aus / from: London Times, 15. (?) September 1999

Moondog (Louis T. Hardin), composer, Beat poet and street musician, died in Münster, Germany, on September 8 aged 83. He was born in Marysville, Kansas, on May 26, 1916.

For the best part of 30 years, the gaunt, bearded figure of a blind man in a Viking helmet, home-made robe and sandals, distributing his printed poems, music and diatribes while clutching a fearsome-looking spear, was a familiar sight around the junction of 6th Avenue and 54th Street in New York.

Using the name Moondog, in honour of a pet which used to howl at night, Louis T. Hardin was one of the more extraordinary characters of the city's streets. Not only was Hardin an accomplished poet and songwriter, but he was a composer and percussionist, a friend of musicians from Toscanini to Charlie Parker, and an icon of the Beat movement. Janis Joplin had a hit with one of his songs, and others were used in film soundtracks or as advertising jingles.

It was assumed by many Americans that he had disappeared or died after leaving his familiar territory in 1974, and the 1994 Guinness Encyclopedia of Popular Music concluded its article on Moondog with "nothing has been heard of this remarkable and enigmatic poet for several years". In fact, he had been invited to Germany to perform his music, and when he got there he simply stayed. He found an amanuensis, Mrs Ilona Sommer, who transcribed his work and published his compositions, although she did not deter him from venturing back out on the streets to perform. In due course she persuaded him to discard his Viking garb, but not before it had prevented him from being admitted to a New York Philharmonic rehearsal of one of his pieces.

In old age Hardin liked to direct performances of his music from the bass drum, on which he pounded out a beat while loudly declaiming his poems. On a rare return visit to the United States in 1989 to conduct a programme of his music by the Brooklyn Philharmonic Chamber Orchestra, he spurned the rostrum in order to direct from the percussion section.

It was the same story when he came to the BBC studios in Maida Vale in 1995 to record several of his pieces with the French pianist Dominique Ponty for Radio 3's Impressions. Against a backdrop of his jazz-inflected rhythmic pieces such as Art of the Canon No 13 or Oo Debut, he forcefully laid down bass drum rhythms and passionately declaimed his words.

Hardin, the son of a church minister, lost his sight in an accident in 1932, and completed his education at the Iowa School for the Blind. He became an accomplished musician, and after arriving in New York, befriended the conductor Artur Rodzinski. Playing a variety of percussion instruments, Hardin earned his living as a street entertainer, and his stage-door acquaintances included famous jazz musicians in the clubs on 52nd Street as well as symphonic musicians and conductors a few blocks away at Carnegie Hall.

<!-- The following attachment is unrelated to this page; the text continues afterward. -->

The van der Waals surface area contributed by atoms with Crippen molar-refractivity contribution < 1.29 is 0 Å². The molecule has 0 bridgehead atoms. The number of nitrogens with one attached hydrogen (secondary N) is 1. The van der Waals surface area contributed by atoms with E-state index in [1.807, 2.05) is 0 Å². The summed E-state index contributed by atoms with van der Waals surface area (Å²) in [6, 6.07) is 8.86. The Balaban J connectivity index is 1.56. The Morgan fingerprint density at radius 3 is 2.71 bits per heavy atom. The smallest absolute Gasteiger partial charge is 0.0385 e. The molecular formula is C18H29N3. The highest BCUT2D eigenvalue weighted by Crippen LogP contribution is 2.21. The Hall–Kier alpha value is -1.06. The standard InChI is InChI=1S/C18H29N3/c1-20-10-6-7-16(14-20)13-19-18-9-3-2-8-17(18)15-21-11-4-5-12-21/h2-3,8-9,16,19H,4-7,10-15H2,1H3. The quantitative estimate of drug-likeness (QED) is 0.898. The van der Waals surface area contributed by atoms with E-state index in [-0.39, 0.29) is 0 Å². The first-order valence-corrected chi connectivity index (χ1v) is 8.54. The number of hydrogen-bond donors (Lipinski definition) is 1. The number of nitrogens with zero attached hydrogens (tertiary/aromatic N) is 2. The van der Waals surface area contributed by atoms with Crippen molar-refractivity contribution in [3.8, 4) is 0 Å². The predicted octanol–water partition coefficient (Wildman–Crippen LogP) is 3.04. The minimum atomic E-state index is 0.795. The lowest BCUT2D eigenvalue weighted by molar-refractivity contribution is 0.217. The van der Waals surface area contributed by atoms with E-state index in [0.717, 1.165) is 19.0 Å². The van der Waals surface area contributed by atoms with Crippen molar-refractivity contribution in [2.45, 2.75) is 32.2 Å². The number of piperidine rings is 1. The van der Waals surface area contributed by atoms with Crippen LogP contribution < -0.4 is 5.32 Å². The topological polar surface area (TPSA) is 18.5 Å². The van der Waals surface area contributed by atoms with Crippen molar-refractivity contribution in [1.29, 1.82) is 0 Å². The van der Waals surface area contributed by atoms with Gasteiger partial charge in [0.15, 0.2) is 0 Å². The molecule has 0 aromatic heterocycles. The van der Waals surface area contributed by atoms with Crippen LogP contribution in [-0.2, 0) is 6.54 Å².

Both these types of music were incorporated into his own compositions, which he began to record on an ad hoc basis in the 1950s. In particular, the Prestige label, which had Miles Davis and Charlie Parker on its roster, recorded pieces such as Broadway and 52nd Street: the Jazz Corner of The World, as well as distinctly more eccentric works such as a duet for bamboo flute and the whistle of the liner Queen Elizabeth.

The first of Hardin's many "discoveries" came when the disc jockey Alan Freed adopted his Moondog Symphony as a theme tune. Hardin deterred him with legal action, but continued to make occasional discs, including arranging an album of Mother Goose songs for Julie Andrews and recording his influential 1969 LP Moondog.

This was an immediate success among the Beat movement, and its repetitive rhythms and simple counterpoint made it a forerunner of the work of Minimalists such as Philip Glass, Steve Reich and Terry Riley. Hardin maintained that he adopted his regular, cyclic rhythmic style from attending native North American dances as a child, and he recalled performing with a Blackfoot troupe in Idaho in the 1940s. In due course, he integrated his rhymes and chants into his pieces as an additional contrapuntal texture, alongside increasingly dense and complex melodic lines. From the 1950s he composed by writing instrumental parts in braille, but tended never to produce full scores as he felt this involved too much work. He recorded more than a dozen albums of his music. He was twice married and is survived by two daughters.